It’s a familiar scenario to exit planners: a small business owner in the suburbs has owned a business for many decades. Now they’re seriously considering an exit. Their sales are up and the economy is thriving. New entrepreneurs are eager to invest in quality businesses. But there are liabilities, too: the owner’s tax returns do not align with their profitability thanks to unreported sales, personal expenses, and other creative tax management approaches. This tax minimization has been highly successful, but it now presents a serious barrier to highlighting the full profitability of the company.
What You Can Do Now To Increase Sellability
Prospective buyers look to net income on the books. So what does a business owner need to do to increase the likelihood of a successful and lucrative sale? A handful of concrete steps can help every owner make their business more appealing. Here are some good starting points:
- Report all supplier cash rebates, cash bonuses, and sales in 2020 and for every year thereafter. This shows the full monthly revenues a business brings in, potentially making it appear more lucrative and attractive.
- Consider returning slow-moving inventory to suppliers. Replace these items with faster moving items to help reduce the overall inventory value.
- Stop burying undocumented personal expenses in the company. Instead, clearly record these fringe benefits so that you can add them back to cash flow.
- Identify records of parts, tires, and other supplies that the business purchases and then installs on company vehicles, as well as vehicles of friends and family.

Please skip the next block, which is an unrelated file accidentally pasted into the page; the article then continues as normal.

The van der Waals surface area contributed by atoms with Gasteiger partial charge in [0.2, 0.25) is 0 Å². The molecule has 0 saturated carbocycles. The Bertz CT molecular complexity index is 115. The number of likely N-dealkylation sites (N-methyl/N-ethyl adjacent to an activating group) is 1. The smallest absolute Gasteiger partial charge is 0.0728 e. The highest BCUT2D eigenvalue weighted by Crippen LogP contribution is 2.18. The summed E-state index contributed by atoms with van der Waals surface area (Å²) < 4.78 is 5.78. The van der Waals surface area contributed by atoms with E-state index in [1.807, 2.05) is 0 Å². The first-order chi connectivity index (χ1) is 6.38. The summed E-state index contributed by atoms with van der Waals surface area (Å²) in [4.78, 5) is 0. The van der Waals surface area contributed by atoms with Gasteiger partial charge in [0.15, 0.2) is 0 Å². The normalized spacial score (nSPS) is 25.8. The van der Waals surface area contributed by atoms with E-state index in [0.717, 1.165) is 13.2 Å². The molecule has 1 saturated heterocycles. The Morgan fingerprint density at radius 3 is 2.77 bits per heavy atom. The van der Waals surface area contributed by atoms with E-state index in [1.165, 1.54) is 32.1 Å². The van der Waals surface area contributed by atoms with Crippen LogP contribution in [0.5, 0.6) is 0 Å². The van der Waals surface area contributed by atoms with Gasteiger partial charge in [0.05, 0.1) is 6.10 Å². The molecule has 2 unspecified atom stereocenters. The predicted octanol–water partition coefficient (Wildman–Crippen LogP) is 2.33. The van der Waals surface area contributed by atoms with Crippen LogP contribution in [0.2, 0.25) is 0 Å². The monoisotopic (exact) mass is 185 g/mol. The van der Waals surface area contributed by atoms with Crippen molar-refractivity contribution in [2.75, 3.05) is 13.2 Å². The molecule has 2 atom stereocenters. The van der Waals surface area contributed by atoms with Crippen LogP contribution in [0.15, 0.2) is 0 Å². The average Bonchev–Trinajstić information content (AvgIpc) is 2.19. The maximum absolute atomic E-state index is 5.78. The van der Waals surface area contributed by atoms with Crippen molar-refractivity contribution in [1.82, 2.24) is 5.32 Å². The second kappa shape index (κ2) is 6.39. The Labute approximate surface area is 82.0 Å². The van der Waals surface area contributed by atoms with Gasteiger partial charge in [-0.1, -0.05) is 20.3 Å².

- Look into amendment options for your current lease, particularly if you only have a few years remaining. Many buyers want to see at least 10 to 15 years remaining on a lease, since this offers significantly more business security.
Recasting Into the Future
While prospective buyers are interested in the past of your business, they really want to know that it can succeed into the future. Devise an action plan that fully prepares your business to be marketable. A 2019 tax return should show reasonable ordinary business income, which you can then use to calculate seller’s discretionary cash flow. Or use a process called recasting to calculate the full owner benefit of the business.
One common mistake is simply giving prospective purchases a copy of unadjusted financial statements or the business tax returns. This gives little information about how the business is actually run, and whether and to what extent a change might make it even more successful. Buyers need to be able to appreciate the full profitability of the business. Recasting financial statements for marketing purposes can be highly successful. You can, for example, increase cash flow with legitimate add-backs like personal expenses, non-recurring costs, depreciation, interest payments, and other expenses the buyer would not have. This reveals the fully available cash flow, and can get the buyer excited about the income-generating potential of the business.